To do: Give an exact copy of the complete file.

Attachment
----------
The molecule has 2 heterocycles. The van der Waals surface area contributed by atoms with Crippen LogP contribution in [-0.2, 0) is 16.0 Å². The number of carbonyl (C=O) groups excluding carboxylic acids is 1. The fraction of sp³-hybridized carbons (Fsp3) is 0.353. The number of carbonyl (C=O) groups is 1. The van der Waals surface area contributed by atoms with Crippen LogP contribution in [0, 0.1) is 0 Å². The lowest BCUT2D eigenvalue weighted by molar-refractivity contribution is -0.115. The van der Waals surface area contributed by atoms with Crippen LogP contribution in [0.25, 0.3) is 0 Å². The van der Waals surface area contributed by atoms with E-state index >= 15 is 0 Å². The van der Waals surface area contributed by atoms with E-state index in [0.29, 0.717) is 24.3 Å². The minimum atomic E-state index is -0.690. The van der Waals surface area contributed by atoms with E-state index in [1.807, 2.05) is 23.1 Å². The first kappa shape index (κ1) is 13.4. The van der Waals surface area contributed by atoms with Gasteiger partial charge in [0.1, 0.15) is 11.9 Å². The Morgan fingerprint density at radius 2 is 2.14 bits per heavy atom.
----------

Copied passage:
The molecule has 2 heterocycles. The van der Waals surface area contributed by atoms with Crippen LogP contribution in [-0.2, 0) is 16.0 Å². The number of carbonyl (C=O) groups excluding carboxylic acids is 1. The fraction of sp³-hybridized carbons (Fsp3) is 0.353. The number of carbonyl (C=O) groups is 1. The van der Waals surface area contributed by atoms with Crippen LogP contribution in [0, 0.1) is 0 Å². The lowest BCUT2D eigenvalue weighted by molar-refractivity contribution is -0.115. The van der Waals surface area contributed by atoms with Crippen LogP contribution in [0.25, 0.3) is 0 Å². The van der Waals surface area contributed by atoms with E-state index >= 15 is 0 Å². The van der Waals surface area contributed by atoms with E-state index in [0.29, 0.717) is 24.3 Å². The minimum atomic E-state index is -0.690. The van der Waals surface area contributed by atoms with E-state index in [1.807, 2.05) is 23.1 Å². The first kappa shape index (κ1) is 13.4. The van der Waals surface area contributed by atoms with Gasteiger partial charge in [0.1, 0.15) is 11.9 Å². The Morgan fingerprint density at radius 2 is 2.14 bits per heavy atom.